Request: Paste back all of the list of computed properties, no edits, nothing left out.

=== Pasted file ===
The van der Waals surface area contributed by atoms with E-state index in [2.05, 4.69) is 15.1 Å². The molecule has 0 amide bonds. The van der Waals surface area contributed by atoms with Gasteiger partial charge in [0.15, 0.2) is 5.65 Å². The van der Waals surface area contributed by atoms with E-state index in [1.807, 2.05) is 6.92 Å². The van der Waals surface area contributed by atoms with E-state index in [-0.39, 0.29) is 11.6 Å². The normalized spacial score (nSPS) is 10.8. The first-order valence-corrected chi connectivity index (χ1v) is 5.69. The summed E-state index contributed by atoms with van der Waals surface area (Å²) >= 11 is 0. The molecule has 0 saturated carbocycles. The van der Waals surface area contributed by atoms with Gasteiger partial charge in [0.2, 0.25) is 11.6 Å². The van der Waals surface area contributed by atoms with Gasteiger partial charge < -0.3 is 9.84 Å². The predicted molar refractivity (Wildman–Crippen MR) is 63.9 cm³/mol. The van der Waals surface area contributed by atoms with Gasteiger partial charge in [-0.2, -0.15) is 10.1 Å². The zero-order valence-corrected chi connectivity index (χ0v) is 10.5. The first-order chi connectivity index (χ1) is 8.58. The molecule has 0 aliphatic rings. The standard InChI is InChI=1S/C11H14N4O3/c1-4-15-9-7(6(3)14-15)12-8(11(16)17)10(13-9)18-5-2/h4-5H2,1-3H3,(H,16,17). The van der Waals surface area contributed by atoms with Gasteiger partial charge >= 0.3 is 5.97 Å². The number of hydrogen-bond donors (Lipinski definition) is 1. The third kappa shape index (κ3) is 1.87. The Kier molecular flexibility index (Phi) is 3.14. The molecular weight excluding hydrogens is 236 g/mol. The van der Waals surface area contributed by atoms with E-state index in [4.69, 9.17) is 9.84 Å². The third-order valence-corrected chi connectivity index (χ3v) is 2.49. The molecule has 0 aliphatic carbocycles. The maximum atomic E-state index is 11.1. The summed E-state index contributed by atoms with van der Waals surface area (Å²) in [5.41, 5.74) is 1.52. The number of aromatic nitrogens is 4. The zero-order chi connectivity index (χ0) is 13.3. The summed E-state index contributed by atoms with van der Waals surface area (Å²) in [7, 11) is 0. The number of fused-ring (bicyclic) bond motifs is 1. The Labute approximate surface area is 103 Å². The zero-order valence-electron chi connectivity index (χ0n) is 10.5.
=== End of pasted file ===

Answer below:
The van der Waals surface area contributed by atoms with E-state index in [2.05, 4.69) is 15.1 Å². The molecule has 0 amide bonds. The van der Waals surface area contributed by atoms with Gasteiger partial charge in [0.15, 0.2) is 5.65 Å². The van der Waals surface area contributed by atoms with E-state index in [1.807, 2.05) is 6.92 Å². The van der Waals surface area contributed by atoms with E-state index in [-0.39, 0.29) is 11.6 Å². The normalized spacial score (nSPS) is 10.8. The first-order valence-corrected chi connectivity index (χ1v) is 5.69. The summed E-state index contributed by atoms with van der Waals surface area (Å²) >= 11 is 0. The molecule has 0 saturated carbocycles. The van der Waals surface area contributed by atoms with Gasteiger partial charge in [0.2, 0.25) is 11.6 Å². The van der Waals surface area contributed by atoms with Gasteiger partial charge < -0.3 is 9.84 Å². The predicted molar refractivity (Wildman–Crippen MR) is 63.9 cm³/mol. The van der Waals surface area contributed by atoms with Gasteiger partial charge in [-0.2, -0.15) is 10.1 Å². The zero-order valence-corrected chi connectivity index (χ0v) is 10.5. The first-order chi connectivity index (χ1) is 8.58. The molecule has 0 aliphatic rings. The standard InChI is InChI=1S/C11H14N4O3/c1-4-15-9-7(6(3)14-15)12-8(11(16)17)10(13-9)18-5-2/h4-5H2,1-3H3,(H,16,17). The van der Waals surface area contributed by atoms with Gasteiger partial charge >= 0.3 is 5.97 Å². The number of hydrogen-bond donors (Lipinski definition) is 1. The third kappa shape index (κ3) is 1.87. The Kier molecular flexibility index (Phi) is 3.14. The molecular weight excluding hydrogens is 236 g/mol. The van der Waals surface area contributed by atoms with E-state index in [4.69, 9.17) is 9.84 Å². The third-order valence-corrected chi connectivity index (χ3v) is 2.49. The molecule has 0 aliphatic carbocycles. The maximum atomic E-state index is 11.1. The summed E-state index contributed by atoms with van der Waals surface area (Å²) in [5.41, 5.74) is 1.52. The number of aromatic nitrogens is 4. The zero-order chi connectivity index (χ0) is 13.3. The summed E-state index contributed by atoms with van der Waals surface area (Å²) in [7, 11) is 0. The number of fused-ring (bicyclic) bond motifs is 1. The Labute approximate surface area is 103 Å². The zero-order valence-electron chi connectivity index (χ0n) is 10.5.